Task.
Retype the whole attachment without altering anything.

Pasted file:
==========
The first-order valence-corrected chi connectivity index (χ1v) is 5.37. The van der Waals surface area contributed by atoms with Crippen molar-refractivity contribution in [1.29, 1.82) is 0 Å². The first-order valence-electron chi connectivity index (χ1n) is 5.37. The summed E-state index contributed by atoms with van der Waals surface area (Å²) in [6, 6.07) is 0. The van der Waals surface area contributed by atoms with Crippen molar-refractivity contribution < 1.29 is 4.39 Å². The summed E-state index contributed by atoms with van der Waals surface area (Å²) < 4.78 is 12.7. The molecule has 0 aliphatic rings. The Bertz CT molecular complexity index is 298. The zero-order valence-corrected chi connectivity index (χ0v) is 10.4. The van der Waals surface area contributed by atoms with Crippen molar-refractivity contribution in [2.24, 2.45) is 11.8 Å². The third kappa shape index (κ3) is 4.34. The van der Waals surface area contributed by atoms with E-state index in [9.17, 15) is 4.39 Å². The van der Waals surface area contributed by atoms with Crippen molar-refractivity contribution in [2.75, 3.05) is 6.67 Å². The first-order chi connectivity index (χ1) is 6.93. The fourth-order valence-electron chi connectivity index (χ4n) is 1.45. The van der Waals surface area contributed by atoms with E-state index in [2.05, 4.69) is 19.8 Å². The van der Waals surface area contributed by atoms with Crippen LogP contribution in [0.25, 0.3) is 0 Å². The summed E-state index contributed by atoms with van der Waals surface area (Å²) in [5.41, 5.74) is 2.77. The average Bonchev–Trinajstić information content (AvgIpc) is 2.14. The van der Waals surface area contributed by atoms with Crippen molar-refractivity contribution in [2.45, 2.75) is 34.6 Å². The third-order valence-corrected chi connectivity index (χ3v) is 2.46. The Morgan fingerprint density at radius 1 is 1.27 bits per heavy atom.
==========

The first-order valence-corrected chi connectivity index (χ1v) is 5.37. The van der Waals surface area contributed by atoms with Crippen molar-refractivity contribution in [1.29, 1.82) is 0 Å². The first-order valence-electron chi connectivity index (χ1n) is 5.37. The summed E-state index contributed by atoms with van der Waals surface area (Å²) in [6, 6.07) is 0. The van der Waals surface area contributed by atoms with Crippen molar-refractivity contribution < 1.29 is 4.39 Å². The summed E-state index contributed by atoms with van der Waals surface area (Å²) < 4.78 is 12.7. The molecule has 0 aliphatic rings. The Bertz CT molecular complexity index is 298. The zero-order valence-corrected chi connectivity index (χ0v) is 10.4. The van der Waals surface area contributed by atoms with Crippen molar-refractivity contribution in [2.24, 2.45) is 11.8 Å². The third kappa shape index (κ3) is 4.34. The van der Waals surface area contributed by atoms with E-state index in [9.17, 15) is 4.39 Å². The van der Waals surface area contributed by atoms with Crippen molar-refractivity contribution in [2.75, 3.05) is 6.67 Å². The first-order chi connectivity index (χ1) is 6.93. The fourth-order valence-electron chi connectivity index (χ4n) is 1.45. The van der Waals surface area contributed by atoms with E-state index in [2.05, 4.69) is 19.8 Å². The van der Waals surface area contributed by atoms with Crippen LogP contribution in [0.25, 0.3) is 0 Å². The summed E-state index contributed by atoms with van der Waals surface area (Å²) in [5.41, 5.74) is 2.77. The average Bonchev–Trinajstić information content (AvgIpc) is 2.14. The van der Waals surface area contributed by atoms with Crippen molar-refractivity contribution in [2.45, 2.75) is 34.6 Å². The third-order valence-corrected chi connectivity index (χ3v) is 2.46. The Morgan fingerprint density at radius 1 is 1.27 bits per heavy atom.